Duality IScreen Print
Edition Size: 50
Size: 60 x 80 cm
Technique: 4 layer silkscreen print on Munken Print White 300 g/m² paper
Embossed, numbered and signed by the artists
Every print will be delivered with one pair of protective gloves made out of cotton and a certificate of authenticity signed by both artists and gallery owner. The certificate ensures originality and limitation of the series. Prints will be unframed.
The Artists: Various & Gould often deal with socially prominent themes such as work, migration, (sexual) identity, death, religion or the financial crisis, in a playful, intuitive manner. Influenced by (political) poster graphics, Dada and also Pop Art, vivid colors combined with typography and encrypted messages are characteristics for their work.
About the artist duo
The Berlin based artist duo Various & Gould works in close collaboration since 2005. After studying at the Berlin-Weissensee School of Art (KHB), they both graduated under the tutelage of Prof. Alex Jordan (Grapus collective) in 2010. What Various & Gould stand for is the art of reinventing themselves every time anew. Their mutual creation is based on the simple but striking formula 1+1=3. Whilst methods of screen-printing and collage are their speciality, their art can also emerge in a public performance or an installation, as they like crossing borders and don’t stick to a certain medium. Mutual passions that include their love of paper, enthusiasm for accidental beauty in everyday life and art in urban space form the core of their artistic practice. Various & Gould often deal with socially prominent themes such as work, migration, (sexual) identity, death, religion or the financial crisis, in a playful, intuitive manner. Influenced by (political) poster graphics, Dada and also Pop Art, vivid colors combined with typography and encrypted messages are characteristics for their work.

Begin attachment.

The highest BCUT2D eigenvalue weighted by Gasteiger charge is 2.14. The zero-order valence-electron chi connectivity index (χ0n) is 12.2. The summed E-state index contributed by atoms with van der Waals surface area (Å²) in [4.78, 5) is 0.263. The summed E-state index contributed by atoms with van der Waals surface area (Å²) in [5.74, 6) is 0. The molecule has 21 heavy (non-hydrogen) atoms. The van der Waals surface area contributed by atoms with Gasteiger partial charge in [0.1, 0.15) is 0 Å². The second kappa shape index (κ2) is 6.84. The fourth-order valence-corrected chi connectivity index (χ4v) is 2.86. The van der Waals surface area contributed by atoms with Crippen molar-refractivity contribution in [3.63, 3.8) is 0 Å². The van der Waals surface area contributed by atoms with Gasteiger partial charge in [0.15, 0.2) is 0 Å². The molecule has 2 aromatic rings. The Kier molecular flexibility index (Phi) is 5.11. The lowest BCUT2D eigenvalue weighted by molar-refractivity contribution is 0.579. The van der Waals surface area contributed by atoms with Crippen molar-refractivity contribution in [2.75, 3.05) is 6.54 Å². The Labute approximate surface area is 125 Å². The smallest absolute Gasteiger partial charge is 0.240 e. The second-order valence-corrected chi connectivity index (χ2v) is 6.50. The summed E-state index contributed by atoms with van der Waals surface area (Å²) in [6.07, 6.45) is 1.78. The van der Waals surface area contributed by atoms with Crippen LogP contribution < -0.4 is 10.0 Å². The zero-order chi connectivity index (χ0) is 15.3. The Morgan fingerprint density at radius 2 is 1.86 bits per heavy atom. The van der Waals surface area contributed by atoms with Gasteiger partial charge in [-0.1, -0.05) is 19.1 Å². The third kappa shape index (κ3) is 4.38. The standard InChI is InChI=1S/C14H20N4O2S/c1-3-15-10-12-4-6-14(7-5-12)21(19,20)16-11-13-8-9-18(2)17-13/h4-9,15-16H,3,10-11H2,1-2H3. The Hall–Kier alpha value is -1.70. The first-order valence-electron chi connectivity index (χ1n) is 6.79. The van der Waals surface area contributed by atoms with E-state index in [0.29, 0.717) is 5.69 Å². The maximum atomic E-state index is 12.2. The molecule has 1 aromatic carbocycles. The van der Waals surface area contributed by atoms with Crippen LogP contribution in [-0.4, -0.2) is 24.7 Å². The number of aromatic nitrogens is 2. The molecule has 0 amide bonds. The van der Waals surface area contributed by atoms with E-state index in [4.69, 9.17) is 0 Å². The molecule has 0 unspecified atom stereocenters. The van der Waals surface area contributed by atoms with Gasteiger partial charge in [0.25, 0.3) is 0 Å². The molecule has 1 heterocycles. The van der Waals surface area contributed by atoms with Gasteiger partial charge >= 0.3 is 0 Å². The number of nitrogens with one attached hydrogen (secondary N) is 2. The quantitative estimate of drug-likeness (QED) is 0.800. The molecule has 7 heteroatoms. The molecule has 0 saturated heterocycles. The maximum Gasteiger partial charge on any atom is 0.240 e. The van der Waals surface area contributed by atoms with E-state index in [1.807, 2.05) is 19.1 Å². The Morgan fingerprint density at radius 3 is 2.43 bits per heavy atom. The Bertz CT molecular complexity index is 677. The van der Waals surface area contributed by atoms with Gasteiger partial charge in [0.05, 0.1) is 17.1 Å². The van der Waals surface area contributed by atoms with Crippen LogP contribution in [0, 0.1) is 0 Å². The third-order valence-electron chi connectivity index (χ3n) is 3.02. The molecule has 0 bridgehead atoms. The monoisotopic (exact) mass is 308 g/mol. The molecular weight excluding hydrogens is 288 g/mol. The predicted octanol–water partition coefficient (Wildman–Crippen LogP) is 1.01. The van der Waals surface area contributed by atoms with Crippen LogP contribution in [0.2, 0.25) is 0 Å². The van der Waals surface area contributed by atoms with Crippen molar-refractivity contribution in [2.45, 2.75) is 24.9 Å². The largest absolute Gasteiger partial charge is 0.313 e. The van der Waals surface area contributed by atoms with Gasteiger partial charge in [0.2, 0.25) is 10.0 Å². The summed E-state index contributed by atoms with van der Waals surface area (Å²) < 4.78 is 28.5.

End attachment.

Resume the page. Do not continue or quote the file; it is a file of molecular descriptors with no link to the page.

What’s the story behind the artist duo Various & Gould?
Gould: Ten years ago we met at art collage and started working mutually. We are living and loving in Berlin.
Various: Regarding your question of what’s hiding behind our name: Like some other artists we are dismissing to show our faces in the media. Not so much for what’s hidden, but for what’s visible: our ideas, our art.
Various & Gould represent the simple but forceful formula 1+1=3. Is questioning social norms and standards a fundamental part of your art?
Various: Funny! Regarding the equation we were much more thinking of our collaboration as artists. Achieving together, what none of us could have done working solely. But sure, you could also interpret it as a critique of the socially accepted. Plus, math has never been my strong point, haha.
Gould: For sure, our works contain more question marks than exclamation marks. Not because we are following a specific concept, but simply for the fact of having more questions than answers to offer.
Various: Of course it is extremely important to question both one’s personal perspective as well as the social norm. And I am speaking generally here, not merely concerning our art. Looking back, regarding what was considered socially normal in our recent past, we can be very happy that there were people brave enough to question and to act.
Concerning your art your mutual interest in and love of imprinted papers is hard to miss. Which art movements had the greatest impact on you?
Gould: Predominantly, we are making use of the collage and silkscreen technique. Hence, speaking broadly Dadaism, Cubism, Pop Art and Design are definitely counting as influences.